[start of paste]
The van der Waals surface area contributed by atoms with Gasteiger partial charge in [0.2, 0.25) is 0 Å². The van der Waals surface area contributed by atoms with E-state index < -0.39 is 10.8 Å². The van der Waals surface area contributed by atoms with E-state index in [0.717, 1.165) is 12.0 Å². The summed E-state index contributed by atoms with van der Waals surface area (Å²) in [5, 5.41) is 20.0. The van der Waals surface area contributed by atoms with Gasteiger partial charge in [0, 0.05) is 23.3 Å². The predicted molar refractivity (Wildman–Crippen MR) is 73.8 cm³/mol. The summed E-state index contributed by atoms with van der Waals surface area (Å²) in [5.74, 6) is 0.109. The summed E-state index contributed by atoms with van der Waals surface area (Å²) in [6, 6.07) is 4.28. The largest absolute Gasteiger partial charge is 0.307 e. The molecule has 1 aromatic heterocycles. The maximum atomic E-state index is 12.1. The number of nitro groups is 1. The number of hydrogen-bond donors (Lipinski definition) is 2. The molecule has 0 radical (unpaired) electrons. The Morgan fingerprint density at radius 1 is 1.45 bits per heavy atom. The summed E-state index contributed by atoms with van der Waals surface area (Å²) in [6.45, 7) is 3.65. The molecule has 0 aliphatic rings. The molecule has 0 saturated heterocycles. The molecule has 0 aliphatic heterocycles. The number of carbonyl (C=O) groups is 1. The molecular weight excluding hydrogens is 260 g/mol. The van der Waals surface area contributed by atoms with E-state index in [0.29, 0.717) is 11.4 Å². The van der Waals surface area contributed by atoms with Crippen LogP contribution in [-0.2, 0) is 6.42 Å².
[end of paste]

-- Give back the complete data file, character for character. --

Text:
The van der Waals surface area contributed by atoms with Gasteiger partial charge in [0.2, 0.25) is 0 Å². The van der Waals surface area contributed by atoms with E-state index < -0.39 is 10.8 Å². The van der Waals surface area contributed by atoms with E-state index in [0.717, 1.165) is 12.0 Å². The summed E-state index contributed by atoms with van der Waals surface area (Å²) in [5, 5.41) is 20.0. The van der Waals surface area contributed by atoms with Gasteiger partial charge in [0, 0.05) is 23.3 Å². The predicted molar refractivity (Wildman–Crippen MR) is 73.8 cm³/mol. The summed E-state index contributed by atoms with van der Waals surface area (Å²) in [5.74, 6) is 0.109. The summed E-state index contributed by atoms with van der Waals surface area (Å²) in [6, 6.07) is 4.28. The largest absolute Gasteiger partial charge is 0.307 e. The molecule has 1 aromatic heterocycles. The maximum atomic E-state index is 12.1. The number of nitro groups is 1. The number of hydrogen-bond donors (Lipinski definition) is 2. The molecule has 0 radical (unpaired) electrons. The Morgan fingerprint density at radius 1 is 1.45 bits per heavy atom. The summed E-state index contributed by atoms with van der Waals surface area (Å²) in [6.45, 7) is 3.65. The molecule has 0 aliphatic rings. The molecule has 0 saturated heterocycles. The molecule has 0 aliphatic heterocycles. The number of carbonyl (C=O) groups is 1. The molecular weight excluding hydrogens is 260 g/mol. The van der Waals surface area contributed by atoms with E-state index in [0.29, 0.717) is 11.4 Å². The van der Waals surface area contributed by atoms with Crippen LogP contribution in [-0.2, 0) is 6.42 Å².